Isaac Meyer

Historian, teacher, podcaster

Episode 51 – Aum Shinrikyo

This week, we’re taking a look at the darkest incarnation of Japan’s new religions: the cult known as Aum Shinrikyo. We’ll discuss their background, philosophy, and the chain of events which led them to commit the deadliest terror attack in Japan’s history.

Listen to the episode here.

Sources

The Council on Foreign Relations report on Aum Shinrikyo.

The New York Times archive on Aum.

Images

The flag of Aum Shinrikyo. Courtesy of the Wikimedia Foundation.

The flag of Aum Shinrikyo. Courtesy of the Wikimedia Foundation.

Asahara Shoko being taken from the courtroom after his final death sentence was upheld in 2006. Courtesy of Asahi Shinbun.

Asahara Shoko being taken from the courtroom after his final death sentence was upheld in 2006. Courtesy of Asahi Shinbun.

Asahara Shoko "flying." Courtesy of the Wikimedia Foundation.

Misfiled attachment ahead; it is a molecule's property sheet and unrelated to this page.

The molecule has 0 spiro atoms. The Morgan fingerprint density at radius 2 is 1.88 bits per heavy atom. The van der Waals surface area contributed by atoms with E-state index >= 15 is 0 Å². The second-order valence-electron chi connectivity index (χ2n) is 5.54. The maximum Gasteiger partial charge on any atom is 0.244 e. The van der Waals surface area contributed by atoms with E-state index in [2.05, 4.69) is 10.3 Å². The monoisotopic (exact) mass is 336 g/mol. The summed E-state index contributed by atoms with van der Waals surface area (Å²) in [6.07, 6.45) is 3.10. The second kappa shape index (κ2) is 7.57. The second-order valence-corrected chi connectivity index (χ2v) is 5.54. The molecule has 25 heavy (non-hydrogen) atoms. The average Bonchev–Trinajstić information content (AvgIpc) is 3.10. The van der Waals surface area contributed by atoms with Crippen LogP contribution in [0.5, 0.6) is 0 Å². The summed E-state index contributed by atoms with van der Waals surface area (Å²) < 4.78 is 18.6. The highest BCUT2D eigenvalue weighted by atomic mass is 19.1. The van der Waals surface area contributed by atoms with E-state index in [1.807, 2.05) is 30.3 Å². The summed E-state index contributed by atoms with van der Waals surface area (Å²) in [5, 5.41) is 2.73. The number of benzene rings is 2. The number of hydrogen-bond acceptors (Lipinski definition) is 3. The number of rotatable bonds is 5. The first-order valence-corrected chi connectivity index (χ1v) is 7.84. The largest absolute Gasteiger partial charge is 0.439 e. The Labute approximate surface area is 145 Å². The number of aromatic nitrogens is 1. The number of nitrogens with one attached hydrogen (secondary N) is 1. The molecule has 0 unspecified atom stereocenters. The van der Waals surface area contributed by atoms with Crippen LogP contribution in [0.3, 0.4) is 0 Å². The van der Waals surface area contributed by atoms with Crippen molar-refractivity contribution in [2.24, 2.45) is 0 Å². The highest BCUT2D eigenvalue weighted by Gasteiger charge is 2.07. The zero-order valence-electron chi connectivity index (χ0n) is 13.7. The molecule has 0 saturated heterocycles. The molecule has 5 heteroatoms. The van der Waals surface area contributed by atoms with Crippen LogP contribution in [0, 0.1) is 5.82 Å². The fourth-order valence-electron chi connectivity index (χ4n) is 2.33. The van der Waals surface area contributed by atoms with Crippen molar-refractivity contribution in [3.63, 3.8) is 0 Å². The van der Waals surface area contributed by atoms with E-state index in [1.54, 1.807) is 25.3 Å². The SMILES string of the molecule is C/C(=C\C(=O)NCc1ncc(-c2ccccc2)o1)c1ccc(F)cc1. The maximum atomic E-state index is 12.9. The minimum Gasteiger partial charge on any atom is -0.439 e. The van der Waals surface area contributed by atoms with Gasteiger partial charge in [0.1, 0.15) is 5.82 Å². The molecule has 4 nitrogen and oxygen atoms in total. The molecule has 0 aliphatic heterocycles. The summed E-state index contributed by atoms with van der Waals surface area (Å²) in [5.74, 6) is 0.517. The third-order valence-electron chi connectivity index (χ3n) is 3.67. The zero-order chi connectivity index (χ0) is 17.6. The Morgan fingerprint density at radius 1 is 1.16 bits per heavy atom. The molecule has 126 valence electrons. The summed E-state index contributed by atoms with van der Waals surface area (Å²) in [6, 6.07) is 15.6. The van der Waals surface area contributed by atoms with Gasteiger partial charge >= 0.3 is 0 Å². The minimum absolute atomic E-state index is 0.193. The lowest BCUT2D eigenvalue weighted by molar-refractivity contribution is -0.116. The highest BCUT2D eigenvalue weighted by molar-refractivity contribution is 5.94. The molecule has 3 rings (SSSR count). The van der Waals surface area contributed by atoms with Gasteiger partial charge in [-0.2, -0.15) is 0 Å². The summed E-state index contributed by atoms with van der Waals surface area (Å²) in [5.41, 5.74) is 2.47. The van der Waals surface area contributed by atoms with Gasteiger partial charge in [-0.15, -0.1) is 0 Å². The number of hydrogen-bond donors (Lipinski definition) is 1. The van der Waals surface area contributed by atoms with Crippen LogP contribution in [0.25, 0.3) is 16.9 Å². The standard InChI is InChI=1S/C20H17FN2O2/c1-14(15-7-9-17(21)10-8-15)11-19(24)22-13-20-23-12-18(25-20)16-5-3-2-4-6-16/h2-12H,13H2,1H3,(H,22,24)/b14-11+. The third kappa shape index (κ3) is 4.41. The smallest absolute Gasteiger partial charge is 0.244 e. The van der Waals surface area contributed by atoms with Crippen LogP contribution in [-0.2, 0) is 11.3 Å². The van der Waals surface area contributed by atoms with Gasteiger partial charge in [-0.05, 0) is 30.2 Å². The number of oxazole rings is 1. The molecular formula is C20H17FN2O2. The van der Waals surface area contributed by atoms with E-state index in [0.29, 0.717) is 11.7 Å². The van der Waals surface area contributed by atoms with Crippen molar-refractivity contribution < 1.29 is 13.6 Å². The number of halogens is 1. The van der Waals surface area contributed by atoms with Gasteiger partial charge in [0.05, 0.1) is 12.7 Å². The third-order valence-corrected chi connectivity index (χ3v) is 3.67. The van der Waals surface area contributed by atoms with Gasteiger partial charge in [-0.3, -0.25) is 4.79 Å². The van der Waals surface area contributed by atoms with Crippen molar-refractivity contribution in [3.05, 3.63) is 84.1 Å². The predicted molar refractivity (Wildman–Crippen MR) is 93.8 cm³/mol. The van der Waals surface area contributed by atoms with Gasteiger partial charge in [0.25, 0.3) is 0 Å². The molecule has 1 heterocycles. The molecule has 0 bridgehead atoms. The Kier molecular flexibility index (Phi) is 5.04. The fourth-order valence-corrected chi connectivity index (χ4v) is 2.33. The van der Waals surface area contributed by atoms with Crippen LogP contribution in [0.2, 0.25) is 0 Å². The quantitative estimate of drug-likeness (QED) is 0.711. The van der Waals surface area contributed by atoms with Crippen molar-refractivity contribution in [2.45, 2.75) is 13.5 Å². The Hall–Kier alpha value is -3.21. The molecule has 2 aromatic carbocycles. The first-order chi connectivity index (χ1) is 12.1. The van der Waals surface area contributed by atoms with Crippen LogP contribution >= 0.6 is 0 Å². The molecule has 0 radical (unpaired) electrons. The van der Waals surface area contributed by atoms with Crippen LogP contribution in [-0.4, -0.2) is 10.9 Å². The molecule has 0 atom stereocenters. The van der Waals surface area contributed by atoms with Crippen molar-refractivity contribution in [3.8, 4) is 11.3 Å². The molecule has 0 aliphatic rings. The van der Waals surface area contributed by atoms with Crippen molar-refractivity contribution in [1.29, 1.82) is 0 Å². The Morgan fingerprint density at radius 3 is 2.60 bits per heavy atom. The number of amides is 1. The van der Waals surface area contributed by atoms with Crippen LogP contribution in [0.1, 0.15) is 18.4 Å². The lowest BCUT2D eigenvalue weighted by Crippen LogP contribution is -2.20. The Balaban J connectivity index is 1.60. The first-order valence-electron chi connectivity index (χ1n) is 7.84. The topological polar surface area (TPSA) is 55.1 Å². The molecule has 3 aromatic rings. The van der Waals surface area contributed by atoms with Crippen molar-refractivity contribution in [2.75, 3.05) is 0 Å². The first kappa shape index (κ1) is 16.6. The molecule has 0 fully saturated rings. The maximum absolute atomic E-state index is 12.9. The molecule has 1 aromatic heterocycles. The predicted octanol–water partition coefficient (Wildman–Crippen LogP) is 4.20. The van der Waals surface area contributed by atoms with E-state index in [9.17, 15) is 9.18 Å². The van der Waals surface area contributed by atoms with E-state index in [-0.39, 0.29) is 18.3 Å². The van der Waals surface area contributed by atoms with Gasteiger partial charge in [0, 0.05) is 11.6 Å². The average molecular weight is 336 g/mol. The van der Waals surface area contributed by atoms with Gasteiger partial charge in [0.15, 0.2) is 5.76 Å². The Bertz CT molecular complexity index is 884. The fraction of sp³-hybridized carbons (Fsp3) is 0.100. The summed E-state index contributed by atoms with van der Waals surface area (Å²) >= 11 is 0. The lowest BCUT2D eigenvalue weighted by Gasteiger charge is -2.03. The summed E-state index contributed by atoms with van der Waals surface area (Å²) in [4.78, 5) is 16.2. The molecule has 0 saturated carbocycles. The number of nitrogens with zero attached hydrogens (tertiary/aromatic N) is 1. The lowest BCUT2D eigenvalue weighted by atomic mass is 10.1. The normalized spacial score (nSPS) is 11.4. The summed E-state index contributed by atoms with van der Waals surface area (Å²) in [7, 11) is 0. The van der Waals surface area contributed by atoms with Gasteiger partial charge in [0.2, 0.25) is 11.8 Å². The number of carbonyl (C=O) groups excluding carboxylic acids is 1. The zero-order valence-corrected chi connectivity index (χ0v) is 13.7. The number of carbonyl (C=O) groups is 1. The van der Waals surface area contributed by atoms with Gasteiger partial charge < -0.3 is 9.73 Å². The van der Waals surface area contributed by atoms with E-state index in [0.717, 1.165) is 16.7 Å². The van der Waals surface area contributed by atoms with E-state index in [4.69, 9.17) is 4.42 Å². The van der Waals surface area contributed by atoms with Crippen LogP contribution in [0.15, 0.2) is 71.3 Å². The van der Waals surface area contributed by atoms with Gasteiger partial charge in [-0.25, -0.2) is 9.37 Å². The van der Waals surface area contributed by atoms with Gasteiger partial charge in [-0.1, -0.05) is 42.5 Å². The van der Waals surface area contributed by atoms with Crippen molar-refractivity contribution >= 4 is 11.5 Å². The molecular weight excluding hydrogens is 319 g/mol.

Asahara Shoko “flying.” Courtesy of the Wikimedia Foundation.

Endo Seiichi, the Aum biowarfare expert. Courtesy of Asahi Shinbun.

Endo Seiichi, the Aum biowarfare expert. Courtesy of Asahi Shinbun.

Japanese responders removing sarin residue after the attacks. Courtesy of Asahi Shinbun.

Japanese responders removing sarin residue after the attacks. Courtesy of Asahi Shinbun.

Anti-Aum Shinrikyo protesters in Tokyo. Courtesy of the Wikimedia Foundation.

Anti-Aum Shinrikyo protesters in Tokyo. Courtesy of the Wikimedia Foundation.

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Episode 52 – Nichiren

1 Comment

  1. Gwen Moscoe

    At one point you mentioned the US and Russia “used nerve agents in their stockpiles”. As someone who served, I took just a little umbrage to the term “used”. Yes, the US produced and stockpiled nerve agents, but they were never “used”. That term suggests their application, which the US has never done.

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